Ordering pro-lifers to stay at home
Christians face arrest for ministering outside abortion businesses during the coronavirus pandemic
Jolene Troyer, a 19-year-old resident of Greensboro, N.C., and her sister met up with two friends on March 28 for a prayer walk to an abortion business. They started in the parking lot of a nearby church and were still across the street from A Woman’s Choice when police officers approached and told them to return to their cars, citing the county’s COVID-19 stay-at-home order. Troyer and her friends complied and returned to the church parking lot, but a few leaders with the pro-life organization Love Life returned later that day. The police arrested them when they refused to leave.
The day before the incident in Greensboro, the Pro-Life Action League hosted a conference call with attorney Peter Breen of the Thomas More Society, who interpreted the orders as allowing pro-lifers to stand outside of abortion businesses: “In every single order I have seen, there’s an allowance for outdoor activity.”
Many of the nation’s stay-at-home orders also make exceptions for people providing essential services.
“If you are providing information about local pregnancy centers, you’re connecting them to healthcare generally,” Breen said. “Certainly that would cover you providing information and counseling on these issues.”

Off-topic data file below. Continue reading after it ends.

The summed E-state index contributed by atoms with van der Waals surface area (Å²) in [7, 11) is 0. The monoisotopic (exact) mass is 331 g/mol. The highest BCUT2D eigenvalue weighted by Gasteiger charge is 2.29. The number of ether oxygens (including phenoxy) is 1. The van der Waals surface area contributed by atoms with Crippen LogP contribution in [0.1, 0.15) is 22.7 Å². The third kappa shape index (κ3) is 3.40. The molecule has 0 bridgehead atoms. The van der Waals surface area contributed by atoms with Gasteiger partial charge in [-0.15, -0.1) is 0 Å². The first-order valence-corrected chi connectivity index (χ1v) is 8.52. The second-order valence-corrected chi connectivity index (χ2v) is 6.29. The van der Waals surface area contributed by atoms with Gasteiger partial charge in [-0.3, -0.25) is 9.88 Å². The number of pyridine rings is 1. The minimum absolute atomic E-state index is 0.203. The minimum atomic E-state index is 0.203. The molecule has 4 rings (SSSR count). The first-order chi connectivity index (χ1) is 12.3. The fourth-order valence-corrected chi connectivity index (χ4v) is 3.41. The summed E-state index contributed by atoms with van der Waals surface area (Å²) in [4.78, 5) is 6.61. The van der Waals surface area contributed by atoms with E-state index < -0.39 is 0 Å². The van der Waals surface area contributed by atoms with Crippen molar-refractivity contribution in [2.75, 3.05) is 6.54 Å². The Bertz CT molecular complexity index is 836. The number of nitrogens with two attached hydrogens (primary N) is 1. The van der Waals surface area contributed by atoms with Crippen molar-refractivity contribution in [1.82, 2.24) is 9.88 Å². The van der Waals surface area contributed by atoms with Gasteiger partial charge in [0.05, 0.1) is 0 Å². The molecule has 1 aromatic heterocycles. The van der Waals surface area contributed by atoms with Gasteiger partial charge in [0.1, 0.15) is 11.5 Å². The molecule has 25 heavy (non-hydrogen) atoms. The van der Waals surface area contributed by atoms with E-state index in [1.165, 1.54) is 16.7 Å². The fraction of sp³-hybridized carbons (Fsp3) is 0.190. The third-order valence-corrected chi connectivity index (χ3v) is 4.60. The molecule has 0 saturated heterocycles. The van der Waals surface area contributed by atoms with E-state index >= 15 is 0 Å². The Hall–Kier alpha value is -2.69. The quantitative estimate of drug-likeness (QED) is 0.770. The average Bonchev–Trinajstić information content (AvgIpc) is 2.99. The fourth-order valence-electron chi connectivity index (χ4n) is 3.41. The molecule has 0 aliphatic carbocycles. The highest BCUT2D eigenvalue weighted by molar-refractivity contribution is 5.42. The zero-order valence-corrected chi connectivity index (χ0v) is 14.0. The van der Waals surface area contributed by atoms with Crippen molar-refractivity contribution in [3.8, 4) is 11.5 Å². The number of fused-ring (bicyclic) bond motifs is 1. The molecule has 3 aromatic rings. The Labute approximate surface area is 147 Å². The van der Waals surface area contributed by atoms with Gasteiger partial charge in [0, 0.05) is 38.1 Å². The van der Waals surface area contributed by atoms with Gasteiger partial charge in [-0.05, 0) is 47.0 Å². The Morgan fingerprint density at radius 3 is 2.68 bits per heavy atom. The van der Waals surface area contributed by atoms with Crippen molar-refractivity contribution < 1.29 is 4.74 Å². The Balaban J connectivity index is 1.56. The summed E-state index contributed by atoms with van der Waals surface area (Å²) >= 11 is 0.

He encouraged pro-life advocates to comply with other health guidelines by staying 6 feet away from one another, covering coughs, and perhaps carrying hand sanitizer.
“We want to make sure we are complying with the law,” Breen said. “We want to help flatten the curve like everyone else.”
The city of Greensboro said in a statement that police officers talked with the demonstrators before they came out on March 28 “and informed the group that their presence at A Women’s Choice of Greensboro on Saturday would be considered non-essential activity under the County’s stay-at-home order and they would be subject to citation or arrest.” On March 30, police arrested more pro-life advocates at the Greensboro facility.
Stephen Crampton, another Thomas More attorney working directly with the Greensboro pro-life advocates, called the arrests “an overreaction by the city and its law enforcement looking to … use the emergency as an excuse to suppress the views of the pro-life folks.”
Other cities have seen similar pushback on pro-life advocates. Police in San Francisco cited an 86-year-old man last week while he prayed and walked in front of a Planned Parenthood facility. A Detroit pro-lifer last week also received a citation for preaching and holding a pro-life sign outside of an abortion business. According to a lawsuit filed by the American Freedom Law Center on his behalf, the man had been “practicing social distancing” when he received the citation.
In Charlotte, N.C., about 50 pro-life advocates congregated outside of an abortion business over the weekend. Police issued citations to a dozen people in that group and arrested eight. While they encourage people to continue ministering outside abortion businesses, pro-life leadership has tried to discourage gatherings of this size. In the March 27 conference call, Eric Scheidler of the Pro-Life Action League advised listeners to keep their groups small, with ideally no more than two or three people at a time. “Certainly not ever more than 10 people,” per the guidelines issued by the Centers for Disease Control and Prevention, he added.